O'Horo, JC, Harper, EP, El Rafei, A, Ali, R, Desimone, DC, Sakusic, A, Abu Saleh, OM, Marcelin, JR, Tan, EM, Rao, AK, Sobel, J & Tosh, PK 2017, 'Efficacy of Antitoxin Therapy in Treating Patients With Foodborne Botulism: A Systematic Review and Meta-analysis of Cases, 1923-2016', Clinical Infectious Diseases, vol. 66, pp. S43-S56. https://doi.org/10.1093/cid/cix815
O'Horo, John C. ; Harper, Eugene P. ; El Rafei, Abdelghani ; Ali, Rashid ; Desimone, Daniel C. ; Sakusic, Amra ; Abu Saleh, Omar M. ; Marcelin, Jasmine R. ; Tan, Eugene M. ; Rao, Agam K. ; Sobel, Jeremy ; Tosh, Pritish K. / Efficacy of Antitoxin Therapy in Treating Patients With Foodborne Botulism : A Systematic Review and Meta-analysis of Cases, 1923-2016. In: Clinical Infectious Diseases. 2017 ; Vol. 66. pp. S43-S56.
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abstract = "Background. Botulism is a rare, potentially severe illness, often fatal if not appropriately treated. Data on treatment are sparse. We systematically evaluated the literature on botulinum antitoxin and other treatments. Methods. We conducted a systematic literature review of published articles in PubMed via Medline, Web of Science, Embase, Ovid, and Cumulative Index to Nursing and Allied Health Literature, and included all studies that reported on the clinical course and treatment for foodborne botulism. Articles were reviewed by 2 independent reviewers and independently abstracted for treatment type and toxin exposure. We conducted a meta-analysis on the effect of timing of antitoxin administration, antitoxin type, and toxin exposure type. Results. We identified 235 articles that met the inclusion criteria, published between 1923 and 2016. Study quality was variable. Few (27{\%}) case series reported sufficient data for inclusion in meta-analysis. Reduced mortality was associated with any antitoxin treatment (odds ratio [OR], 0.16; 95{\%} confidence interval [CI], .09.30) and antitoxin treatment within 48 hours of illness onset (OR, 0.12; 95{\%} CI, .03.41). Data did not allow assessment of critical care impact, including ventilator support, on survival. Therapeutic agents other than antitoxin offered no clear benefit. Patient characteristics did not predict poor outcomes. We did not identify an interval beyond which antitoxin was not beneficial. Conclusions. Published studies on botulism treatment are relatively sparse and of low quality. Timely administration of antitoxin reduces mortality; despite appropriate treatment with antitoxin, some patients suffer respiratory failure. Prompt antitoxin administration and meticulous intensive care are essential for optimal outcome.",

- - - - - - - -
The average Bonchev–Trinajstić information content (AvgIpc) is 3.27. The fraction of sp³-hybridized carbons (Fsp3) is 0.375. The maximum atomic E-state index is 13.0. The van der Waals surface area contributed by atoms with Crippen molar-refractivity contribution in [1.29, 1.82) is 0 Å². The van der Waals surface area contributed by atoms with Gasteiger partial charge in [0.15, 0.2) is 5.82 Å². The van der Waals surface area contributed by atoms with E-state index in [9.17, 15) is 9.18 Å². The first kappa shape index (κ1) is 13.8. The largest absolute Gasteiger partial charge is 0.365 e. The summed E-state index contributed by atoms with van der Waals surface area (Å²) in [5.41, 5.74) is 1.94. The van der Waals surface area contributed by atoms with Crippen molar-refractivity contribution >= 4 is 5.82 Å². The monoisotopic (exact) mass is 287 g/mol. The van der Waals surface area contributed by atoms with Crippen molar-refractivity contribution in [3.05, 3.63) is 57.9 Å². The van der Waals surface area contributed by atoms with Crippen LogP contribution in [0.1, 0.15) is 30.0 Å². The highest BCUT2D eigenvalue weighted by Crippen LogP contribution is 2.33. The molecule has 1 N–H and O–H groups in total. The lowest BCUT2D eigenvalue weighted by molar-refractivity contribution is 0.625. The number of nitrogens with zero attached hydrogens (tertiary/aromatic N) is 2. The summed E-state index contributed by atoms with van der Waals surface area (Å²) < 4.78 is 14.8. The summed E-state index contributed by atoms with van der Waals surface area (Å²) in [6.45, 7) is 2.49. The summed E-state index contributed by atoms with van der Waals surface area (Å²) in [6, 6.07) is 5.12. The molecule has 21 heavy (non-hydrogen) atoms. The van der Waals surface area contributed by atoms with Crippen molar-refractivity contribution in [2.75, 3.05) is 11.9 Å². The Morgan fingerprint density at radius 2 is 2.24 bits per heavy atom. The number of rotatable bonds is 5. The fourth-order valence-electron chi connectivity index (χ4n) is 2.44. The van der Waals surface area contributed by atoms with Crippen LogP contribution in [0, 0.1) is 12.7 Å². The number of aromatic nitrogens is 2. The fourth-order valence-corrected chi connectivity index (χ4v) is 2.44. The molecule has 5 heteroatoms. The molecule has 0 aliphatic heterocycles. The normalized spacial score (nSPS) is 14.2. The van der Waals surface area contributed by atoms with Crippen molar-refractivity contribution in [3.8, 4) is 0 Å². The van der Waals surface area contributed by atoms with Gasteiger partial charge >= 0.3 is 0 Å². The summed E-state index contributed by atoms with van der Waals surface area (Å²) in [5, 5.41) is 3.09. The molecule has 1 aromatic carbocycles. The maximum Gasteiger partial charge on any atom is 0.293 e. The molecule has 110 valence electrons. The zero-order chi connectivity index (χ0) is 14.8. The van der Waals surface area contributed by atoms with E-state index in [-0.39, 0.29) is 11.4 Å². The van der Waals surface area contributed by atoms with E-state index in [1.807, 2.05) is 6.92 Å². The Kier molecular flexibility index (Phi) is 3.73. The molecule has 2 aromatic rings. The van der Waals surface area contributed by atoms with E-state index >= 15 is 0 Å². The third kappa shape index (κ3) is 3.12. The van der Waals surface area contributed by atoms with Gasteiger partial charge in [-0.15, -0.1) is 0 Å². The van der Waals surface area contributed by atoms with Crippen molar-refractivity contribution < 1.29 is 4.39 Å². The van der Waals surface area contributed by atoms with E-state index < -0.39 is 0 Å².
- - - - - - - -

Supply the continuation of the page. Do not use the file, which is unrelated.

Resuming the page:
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T2 - A Systematic Review and Meta-analysis of Cases, 1923-2016

AU - O'Horo, John C.

AU - Harper, Eugene P.

AU - El Rafei, Abdelghani

AU - Ali, Rashid

AU - Desimone, Daniel C.

AU - Sakusic, Amra

AU - Abu Saleh, Omar M.

AU - Marcelin, Jasmine R.

AU - Tan, Eugene M.

AU - Rao, Agam K.

AU - Sobel, Jeremy

AU - Tosh, Pritish K.

PY - 2017/12/27